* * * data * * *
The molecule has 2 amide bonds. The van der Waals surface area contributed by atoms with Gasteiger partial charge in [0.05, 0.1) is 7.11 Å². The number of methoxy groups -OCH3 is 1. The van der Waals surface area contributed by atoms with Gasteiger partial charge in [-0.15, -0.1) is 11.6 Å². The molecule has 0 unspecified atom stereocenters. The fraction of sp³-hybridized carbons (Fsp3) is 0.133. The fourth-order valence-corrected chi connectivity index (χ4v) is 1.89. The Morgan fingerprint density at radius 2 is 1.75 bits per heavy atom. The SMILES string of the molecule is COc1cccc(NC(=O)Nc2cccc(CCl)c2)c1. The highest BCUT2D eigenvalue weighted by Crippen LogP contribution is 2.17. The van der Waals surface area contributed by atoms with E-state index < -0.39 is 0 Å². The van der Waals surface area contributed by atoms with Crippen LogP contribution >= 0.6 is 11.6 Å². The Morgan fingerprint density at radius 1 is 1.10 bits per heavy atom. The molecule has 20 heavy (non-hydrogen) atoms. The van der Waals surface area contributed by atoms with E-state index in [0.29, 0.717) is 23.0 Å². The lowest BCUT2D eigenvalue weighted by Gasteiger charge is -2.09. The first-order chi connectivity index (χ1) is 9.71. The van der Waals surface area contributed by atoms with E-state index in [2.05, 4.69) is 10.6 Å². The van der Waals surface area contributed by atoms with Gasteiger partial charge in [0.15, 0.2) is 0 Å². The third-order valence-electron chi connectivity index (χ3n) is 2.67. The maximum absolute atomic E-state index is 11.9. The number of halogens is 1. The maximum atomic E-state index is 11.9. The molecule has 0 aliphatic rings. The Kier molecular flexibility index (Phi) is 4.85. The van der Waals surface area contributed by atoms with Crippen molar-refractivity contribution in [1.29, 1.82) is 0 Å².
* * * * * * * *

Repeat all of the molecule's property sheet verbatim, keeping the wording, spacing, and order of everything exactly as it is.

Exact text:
The molecule has 2 amide bonds. The van der Waals surface area contributed by atoms with Gasteiger partial charge in [0.05, 0.1) is 7.11 Å². The number of methoxy groups -OCH3 is 1. The van der Waals surface area contributed by atoms with Gasteiger partial charge in [-0.15, -0.1) is 11.6 Å². The molecule has 0 unspecified atom stereocenters. The fraction of sp³-hybridized carbons (Fsp3) is 0.133. The fourth-order valence-corrected chi connectivity index (χ4v) is 1.89. The Morgan fingerprint density at radius 2 is 1.75 bits per heavy atom. The SMILES string of the molecule is COc1cccc(NC(=O)Nc2cccc(CCl)c2)c1. The highest BCUT2D eigenvalue weighted by Crippen LogP contribution is 2.17. The van der Waals surface area contributed by atoms with E-state index < -0.39 is 0 Å². The van der Waals surface area contributed by atoms with Crippen LogP contribution >= 0.6 is 11.6 Å². The Morgan fingerprint density at radius 1 is 1.10 bits per heavy atom. The molecule has 20 heavy (non-hydrogen) atoms. The van der Waals surface area contributed by atoms with E-state index in [0.29, 0.717) is 23.0 Å². The lowest BCUT2D eigenvalue weighted by Gasteiger charge is -2.09. The first-order chi connectivity index (χ1) is 9.71. The van der Waals surface area contributed by atoms with E-state index in [2.05, 4.69) is 10.6 Å². The van der Waals surface area contributed by atoms with Gasteiger partial charge in [0.15, 0.2) is 0 Å². The third-order valence-electron chi connectivity index (χ3n) is 2.67. The maximum absolute atomic E-state index is 11.9. The number of halogens is 1. The maximum atomic E-state index is 11.9. The molecule has 0 aliphatic rings. The Kier molecular flexibility index (Phi) is 4.85. The van der Waals surface area contributed by atoms with Crippen molar-refractivity contribution in [1.29, 1.82) is 0 Å².